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Floyd v. Johnson

United States District Court, S.D. Georgia, Dublin Division

June 19, 2014

TONY EDWARD FLOYD, Petitioner,
v.
GLEN JOHNSON, Warden, Respondent.

MAGISTRATE JUDGE'S REPORT AND RECOMMENDATION

BRIAK K. EPPS, Magistrate Judge.

Petitioner, an inmate incarcerated at Ware State Prison in Waycross, Georgia, brought the above-captioned petition pursuant to 28 U.S.C. § 2254. Having considered all the relevant pleadings, for the reasons set forth below, the Court REPORTS and RECOMMENDS that Petitioner's motions to amend be DENIED (doc. nos. 13, 14, 15), his § 2254 petition be DENIED, this civil action be CLOSED, and that a final judgment be ENTERED in favor of Respondent.

I. BACKGROUND

On April 22, 2002, a Laurens County grand jury indicted Petitioner for one count of armed robbery. (Doc. no. 5-5, pp. 38-39.) Following a jury trial in the Superior Court of Laurens County, Petitioner was found guilty of armed robbery and sentenced to life imprisonment without parole. (Id. at 40-41, 143-44.) Petitioner was represented by attorney Mitch Warnock at trial. (Id. at 231.)

Petitioner filed a motion for a new trial and was appointed new counsel, attorney Morris Robertson. (Id. at 110-12, 146.) Through his new counsel, Petitioner filed an amended motion for a new trial, and the trial court denied both the original and amended motions on April 14, 2009. (Id. at 202-05). In ruling on the motions, the trial court provided the following description of the facts underlying the offense:

The evidence shows that the Defendant and Angela Polk went to Samuel Huerta's residence around 11:30 p.m. on November 27, 200[1]. Polk went into the house alone. Defendant later entered wearing a mask and carrying a gun. Huerta's wallet was taken from him. The Defendant and Polk left in Polk's car together. Huerta's wallet was found in Polk's car. Defendant turned over the BB gun used in the robbery, and a search warrant resulted in the seizure from Defendant's residence of beige pants and a black hood with a space for the eyes and nose cut out. Both Polk and Huerta testified that these items were similar to the ones used the night of the robbery.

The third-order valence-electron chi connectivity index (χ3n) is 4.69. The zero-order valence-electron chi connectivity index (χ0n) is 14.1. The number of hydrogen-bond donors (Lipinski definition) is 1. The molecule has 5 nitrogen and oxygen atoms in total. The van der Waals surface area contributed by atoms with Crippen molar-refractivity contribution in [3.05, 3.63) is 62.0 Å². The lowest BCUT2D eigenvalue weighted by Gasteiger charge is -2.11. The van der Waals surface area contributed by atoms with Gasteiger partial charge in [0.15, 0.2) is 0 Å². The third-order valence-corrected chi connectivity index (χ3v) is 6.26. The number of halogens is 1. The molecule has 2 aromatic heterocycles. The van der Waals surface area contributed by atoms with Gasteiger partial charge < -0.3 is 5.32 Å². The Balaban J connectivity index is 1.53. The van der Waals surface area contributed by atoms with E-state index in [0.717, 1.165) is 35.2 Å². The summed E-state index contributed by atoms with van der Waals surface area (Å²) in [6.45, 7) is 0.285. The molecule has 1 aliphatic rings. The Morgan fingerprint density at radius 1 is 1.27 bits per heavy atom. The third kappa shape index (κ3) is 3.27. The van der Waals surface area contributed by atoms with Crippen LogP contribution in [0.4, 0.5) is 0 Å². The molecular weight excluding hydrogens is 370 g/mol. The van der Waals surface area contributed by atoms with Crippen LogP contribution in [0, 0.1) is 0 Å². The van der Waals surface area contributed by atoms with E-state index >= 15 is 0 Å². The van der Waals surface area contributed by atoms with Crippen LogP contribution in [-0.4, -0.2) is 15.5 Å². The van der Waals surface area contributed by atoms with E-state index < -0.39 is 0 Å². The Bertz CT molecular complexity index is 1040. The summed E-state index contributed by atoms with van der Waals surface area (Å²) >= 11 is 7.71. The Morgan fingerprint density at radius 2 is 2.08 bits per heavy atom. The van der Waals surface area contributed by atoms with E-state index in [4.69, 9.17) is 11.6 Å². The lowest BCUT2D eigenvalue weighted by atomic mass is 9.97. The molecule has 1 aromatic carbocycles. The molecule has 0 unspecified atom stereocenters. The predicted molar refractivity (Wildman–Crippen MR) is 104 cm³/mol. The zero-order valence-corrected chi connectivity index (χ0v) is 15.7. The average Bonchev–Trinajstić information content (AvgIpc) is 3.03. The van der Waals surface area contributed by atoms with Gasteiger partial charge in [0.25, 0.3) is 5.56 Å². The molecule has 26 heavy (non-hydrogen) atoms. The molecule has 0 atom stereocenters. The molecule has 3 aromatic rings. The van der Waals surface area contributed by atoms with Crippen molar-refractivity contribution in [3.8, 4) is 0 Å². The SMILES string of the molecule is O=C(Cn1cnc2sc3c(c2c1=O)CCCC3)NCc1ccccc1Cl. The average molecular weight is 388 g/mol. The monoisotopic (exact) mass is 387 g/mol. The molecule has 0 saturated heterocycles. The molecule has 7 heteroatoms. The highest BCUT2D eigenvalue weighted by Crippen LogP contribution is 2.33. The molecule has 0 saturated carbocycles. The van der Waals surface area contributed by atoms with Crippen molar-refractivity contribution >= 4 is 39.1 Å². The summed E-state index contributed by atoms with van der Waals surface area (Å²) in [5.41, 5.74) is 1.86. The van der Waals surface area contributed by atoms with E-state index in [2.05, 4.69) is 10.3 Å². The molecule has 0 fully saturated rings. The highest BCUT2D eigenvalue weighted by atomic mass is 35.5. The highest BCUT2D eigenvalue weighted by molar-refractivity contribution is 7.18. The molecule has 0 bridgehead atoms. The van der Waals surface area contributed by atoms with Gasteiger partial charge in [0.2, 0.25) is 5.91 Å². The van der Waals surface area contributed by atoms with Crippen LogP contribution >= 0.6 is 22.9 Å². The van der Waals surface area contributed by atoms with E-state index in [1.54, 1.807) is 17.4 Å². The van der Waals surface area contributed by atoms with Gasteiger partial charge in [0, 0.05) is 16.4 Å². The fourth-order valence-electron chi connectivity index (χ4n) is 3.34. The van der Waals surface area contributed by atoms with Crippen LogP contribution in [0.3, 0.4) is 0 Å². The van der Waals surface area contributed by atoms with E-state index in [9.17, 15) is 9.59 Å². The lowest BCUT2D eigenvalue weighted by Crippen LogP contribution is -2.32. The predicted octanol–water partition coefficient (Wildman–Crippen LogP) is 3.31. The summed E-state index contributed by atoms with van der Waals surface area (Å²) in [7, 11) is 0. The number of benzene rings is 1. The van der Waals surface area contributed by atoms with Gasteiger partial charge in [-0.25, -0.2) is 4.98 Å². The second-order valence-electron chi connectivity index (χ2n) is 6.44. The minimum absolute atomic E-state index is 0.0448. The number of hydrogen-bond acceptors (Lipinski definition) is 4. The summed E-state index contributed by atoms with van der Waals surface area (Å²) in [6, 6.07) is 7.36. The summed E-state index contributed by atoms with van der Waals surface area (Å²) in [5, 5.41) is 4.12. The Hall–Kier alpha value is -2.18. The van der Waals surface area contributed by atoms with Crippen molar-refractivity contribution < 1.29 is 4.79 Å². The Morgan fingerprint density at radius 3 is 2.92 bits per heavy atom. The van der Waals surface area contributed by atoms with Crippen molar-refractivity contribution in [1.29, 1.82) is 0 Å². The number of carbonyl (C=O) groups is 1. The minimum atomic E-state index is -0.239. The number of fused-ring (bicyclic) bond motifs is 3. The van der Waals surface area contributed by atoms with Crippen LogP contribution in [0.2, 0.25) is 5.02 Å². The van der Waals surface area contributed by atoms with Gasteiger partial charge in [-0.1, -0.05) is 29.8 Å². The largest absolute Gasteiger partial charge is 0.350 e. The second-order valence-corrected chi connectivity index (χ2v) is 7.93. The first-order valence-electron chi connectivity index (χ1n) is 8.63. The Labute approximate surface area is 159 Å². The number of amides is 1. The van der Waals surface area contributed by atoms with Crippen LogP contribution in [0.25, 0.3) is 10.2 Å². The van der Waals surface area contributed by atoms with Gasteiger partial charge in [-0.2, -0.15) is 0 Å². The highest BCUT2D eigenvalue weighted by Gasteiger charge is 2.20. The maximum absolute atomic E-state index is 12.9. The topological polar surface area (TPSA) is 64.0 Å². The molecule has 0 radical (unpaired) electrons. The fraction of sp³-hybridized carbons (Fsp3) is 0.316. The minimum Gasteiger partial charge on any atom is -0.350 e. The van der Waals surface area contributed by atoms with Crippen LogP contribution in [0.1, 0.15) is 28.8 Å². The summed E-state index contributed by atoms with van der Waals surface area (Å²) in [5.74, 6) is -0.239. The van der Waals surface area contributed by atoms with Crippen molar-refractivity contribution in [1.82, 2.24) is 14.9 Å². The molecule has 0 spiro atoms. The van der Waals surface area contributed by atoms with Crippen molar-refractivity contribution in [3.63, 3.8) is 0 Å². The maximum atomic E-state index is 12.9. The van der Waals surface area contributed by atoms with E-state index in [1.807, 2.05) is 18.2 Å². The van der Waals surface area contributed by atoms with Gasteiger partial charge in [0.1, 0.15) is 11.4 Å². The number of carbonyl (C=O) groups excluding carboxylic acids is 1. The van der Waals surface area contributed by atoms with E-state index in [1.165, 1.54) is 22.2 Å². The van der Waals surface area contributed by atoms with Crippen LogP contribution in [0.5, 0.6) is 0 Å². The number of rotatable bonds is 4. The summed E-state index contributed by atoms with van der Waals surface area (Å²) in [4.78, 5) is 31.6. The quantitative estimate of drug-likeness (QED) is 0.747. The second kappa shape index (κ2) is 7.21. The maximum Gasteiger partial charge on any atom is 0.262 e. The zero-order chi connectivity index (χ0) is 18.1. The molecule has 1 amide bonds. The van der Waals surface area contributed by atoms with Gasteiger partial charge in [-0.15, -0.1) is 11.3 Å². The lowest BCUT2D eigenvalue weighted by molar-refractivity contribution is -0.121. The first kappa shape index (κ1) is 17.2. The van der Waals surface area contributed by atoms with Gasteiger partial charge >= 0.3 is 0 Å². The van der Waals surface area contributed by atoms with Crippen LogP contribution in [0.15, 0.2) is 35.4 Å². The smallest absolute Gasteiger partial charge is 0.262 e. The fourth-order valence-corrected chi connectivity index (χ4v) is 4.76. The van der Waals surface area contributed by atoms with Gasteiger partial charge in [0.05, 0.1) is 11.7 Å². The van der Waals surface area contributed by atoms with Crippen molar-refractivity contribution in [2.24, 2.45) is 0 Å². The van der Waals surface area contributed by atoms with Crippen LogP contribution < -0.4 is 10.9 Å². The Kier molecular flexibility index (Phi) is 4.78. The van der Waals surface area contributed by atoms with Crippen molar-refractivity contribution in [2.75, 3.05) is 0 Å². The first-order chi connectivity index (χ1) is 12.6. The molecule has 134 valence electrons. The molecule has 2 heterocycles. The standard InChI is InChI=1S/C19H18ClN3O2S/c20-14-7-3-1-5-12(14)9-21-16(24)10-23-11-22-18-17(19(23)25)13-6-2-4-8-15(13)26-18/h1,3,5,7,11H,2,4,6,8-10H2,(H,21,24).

(Id. at 204.)

Petitioner then filed a direct appeal in which he claimed that: (1) the State did not prove his identity beyond a reasonable doubt and could not rely on uncorroborated testimony of a co-defendant to do so; (2) there was insufficient evidence to support the guilty verdict; (3) trial counsel provided ineffective assistance for failing to move for a directed verdict at the conclusion of the State's case; (4) the trial court erred by allowing evidence of Petitioner's bad character to be introduced; and (5) trial counsel provided ineffective assistance for failing to object to such character evidence. The Georgia Court of Appeals affirmed Petitioner's conviction in an unpublished decision on January 28, 2010. Floyd v. State, No. A09A1841 (Ga.Ct.App. Jan. 28, 2010) (contained in Defendant's Exhibit 5 (doc. no. 5-5, pp. 27-30)).

On May 13, 2010, Petitioner filed a state habeas corpus petition in the Ware County Superior Court, in which he asserted five claims of ineffective assistance of appellate counsel based on his attorney's failure to: (1) challenge the validity of his sentence; (2) raise an insufficient evidence claim; (3) argue that the trial court erred by failing to instruct the jury regarding conspiracy; (4) argue that Petitioner's right to a fair trial had been violated by investigators' failure to preserve exculpatory evidence; and (5) argue that the trial court applied the wrong standard in denying his motions for a new trial. (Doc. no. 5-1, pp. 5-6.) Following an evidentiary hearing on September 21, 2010, the state habeas court denied the petition on July 6, 2011. (Doc. no. 5-2.) The Georgia Supreme Court denied Petitioner's application for a certificate of probable cause to appeal on April 13, 2013. (Doc. no. 5-4.)

Petitioner then timely filed the above-captioned § 2254 petition, raising four grounds for relief. (Doc. no. 1.) In Ground One, Petitioner claims the state failed to prove his identity beyond a reasonable doubt because it could not rely on uncorroborated testimony of a co-defendant to do so. (Id. at 5.) In Ground Two, he claims there was insufficient evidence to support the guilty verdict. (Id.) In Ground Three, he claims trial counsel was ineffective for failing to move for a directed verdict. (Id.) In Ground Four, Petitioner claims the trial court erred by allowing evidence of his bad character. (Id.)